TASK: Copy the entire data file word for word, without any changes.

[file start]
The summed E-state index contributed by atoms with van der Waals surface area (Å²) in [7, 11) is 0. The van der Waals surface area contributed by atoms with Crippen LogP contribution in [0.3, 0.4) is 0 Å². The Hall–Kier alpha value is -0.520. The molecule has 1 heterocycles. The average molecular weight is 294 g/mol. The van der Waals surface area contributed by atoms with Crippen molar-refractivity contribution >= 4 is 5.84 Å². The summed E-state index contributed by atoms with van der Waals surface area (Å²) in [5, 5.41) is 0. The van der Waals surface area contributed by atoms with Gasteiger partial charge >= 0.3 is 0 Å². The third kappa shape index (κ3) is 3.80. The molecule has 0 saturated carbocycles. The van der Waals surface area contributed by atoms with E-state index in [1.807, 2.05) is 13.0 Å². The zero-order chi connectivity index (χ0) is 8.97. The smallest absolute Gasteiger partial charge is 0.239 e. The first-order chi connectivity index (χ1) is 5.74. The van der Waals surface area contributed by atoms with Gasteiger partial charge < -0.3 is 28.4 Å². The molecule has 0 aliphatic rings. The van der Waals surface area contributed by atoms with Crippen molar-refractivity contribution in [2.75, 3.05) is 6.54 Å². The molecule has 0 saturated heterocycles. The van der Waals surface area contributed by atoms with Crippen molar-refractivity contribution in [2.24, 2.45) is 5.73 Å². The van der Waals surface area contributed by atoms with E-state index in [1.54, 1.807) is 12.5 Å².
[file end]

The summed E-state index contributed by atoms with van der Waals surface area (Å²) in [7, 11) is 0. The van der Waals surface area contributed by atoms with Crippen LogP contribution in [0.3, 0.4) is 0 Å². The Hall–Kier alpha value is -0.520. The molecule has 1 heterocycles. The average molecular weight is 294 g/mol. The van der Waals surface area contributed by atoms with Crippen molar-refractivity contribution >= 4 is 5.84 Å². The summed E-state index contributed by atoms with van der Waals surface area (Å²) in [5, 5.41) is 0. The van der Waals surface area contributed by atoms with Gasteiger partial charge >= 0.3 is 0 Å². The third kappa shape index (κ3) is 3.80. The molecule has 0 saturated carbocycles. The van der Waals surface area contributed by atoms with E-state index in [1.807, 2.05) is 13.0 Å². The zero-order chi connectivity index (χ0) is 8.97. The smallest absolute Gasteiger partial charge is 0.239 e. The first-order chi connectivity index (χ1) is 5.74. The van der Waals surface area contributed by atoms with Gasteiger partial charge < -0.3 is 28.4 Å². The molecule has 0 aliphatic rings. The van der Waals surface area contributed by atoms with Crippen molar-refractivity contribution in [2.75, 3.05) is 6.54 Å². The molecule has 0 saturated heterocycles. The van der Waals surface area contributed by atoms with Crippen molar-refractivity contribution in [2.24, 2.45) is 5.73 Å². The van der Waals surface area contributed by atoms with E-state index in [1.54, 1.807) is 12.5 Å².